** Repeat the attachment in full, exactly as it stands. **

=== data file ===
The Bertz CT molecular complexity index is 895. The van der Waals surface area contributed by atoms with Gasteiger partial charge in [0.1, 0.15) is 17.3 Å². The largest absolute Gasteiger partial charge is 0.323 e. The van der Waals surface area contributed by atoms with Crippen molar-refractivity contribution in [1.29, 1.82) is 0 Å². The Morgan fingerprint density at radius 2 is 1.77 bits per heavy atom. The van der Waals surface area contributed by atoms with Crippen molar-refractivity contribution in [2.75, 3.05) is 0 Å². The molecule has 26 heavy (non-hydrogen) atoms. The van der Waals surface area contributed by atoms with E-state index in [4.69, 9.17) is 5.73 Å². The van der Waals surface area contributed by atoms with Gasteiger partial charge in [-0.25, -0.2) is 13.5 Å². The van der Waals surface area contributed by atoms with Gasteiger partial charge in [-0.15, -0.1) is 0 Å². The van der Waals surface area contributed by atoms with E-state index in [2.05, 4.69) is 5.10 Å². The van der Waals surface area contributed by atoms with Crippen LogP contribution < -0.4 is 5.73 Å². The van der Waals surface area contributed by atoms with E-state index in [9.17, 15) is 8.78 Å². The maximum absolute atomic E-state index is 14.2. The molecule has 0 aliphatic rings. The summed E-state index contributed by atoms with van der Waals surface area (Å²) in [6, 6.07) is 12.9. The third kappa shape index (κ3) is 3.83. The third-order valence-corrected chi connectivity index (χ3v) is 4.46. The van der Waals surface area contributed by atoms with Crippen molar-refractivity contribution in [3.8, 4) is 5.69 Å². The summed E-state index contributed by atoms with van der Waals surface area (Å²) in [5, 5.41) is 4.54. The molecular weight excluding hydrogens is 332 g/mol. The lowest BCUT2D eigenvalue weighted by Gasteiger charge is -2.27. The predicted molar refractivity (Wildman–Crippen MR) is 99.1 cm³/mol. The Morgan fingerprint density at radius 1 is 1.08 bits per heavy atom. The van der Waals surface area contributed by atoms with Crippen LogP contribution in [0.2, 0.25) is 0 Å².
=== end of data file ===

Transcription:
The Bertz CT molecular complexity index is 895. The van der Waals surface area contributed by atoms with Gasteiger partial charge in [0.1, 0.15) is 17.3 Å². The largest absolute Gasteiger partial charge is 0.323 e. The van der Waals surface area contributed by atoms with Crippen molar-refractivity contribution in [1.29, 1.82) is 0 Å². The Morgan fingerprint density at radius 2 is 1.77 bits per heavy atom. The van der Waals surface area contributed by atoms with Crippen molar-refractivity contribution in [2.75, 3.05) is 0 Å². The molecule has 26 heavy (non-hydrogen) atoms. The van der Waals surface area contributed by atoms with E-state index in [4.69, 9.17) is 5.73 Å². The van der Waals surface area contributed by atoms with Gasteiger partial charge in [-0.25, -0.2) is 13.5 Å². The van der Waals surface area contributed by atoms with Gasteiger partial charge in [-0.15, -0.1) is 0 Å². The van der Waals surface area contributed by atoms with E-state index in [2.05, 4.69) is 5.10 Å². The van der Waals surface area contributed by atoms with Crippen LogP contribution < -0.4 is 5.73 Å². The van der Waals surface area contributed by atoms with E-state index in [9.17, 15) is 8.78 Å². The maximum absolute atomic E-state index is 14.2. The molecule has 0 aliphatic rings. The summed E-state index contributed by atoms with van der Waals surface area (Å²) in [6, 6.07) is 12.9. The third kappa shape index (κ3) is 3.83. The third-order valence-corrected chi connectivity index (χ3v) is 4.46. The van der Waals surface area contributed by atoms with Crippen molar-refractivity contribution in [3.8, 4) is 5.69 Å². The summed E-state index contributed by atoms with van der Waals surface area (Å²) in [5, 5.41) is 4.54. The molecular weight excluding hydrogens is 332 g/mol. The lowest BCUT2D eigenvalue weighted by Gasteiger charge is -2.27. The predicted molar refractivity (Wildman–Crippen MR) is 99.1 cm³/mol. The Morgan fingerprint density at radius 1 is 1.08 bits per heavy atom. The van der Waals surface area contributed by atoms with Crippen LogP contribution in [0.2, 0.25) is 0 Å².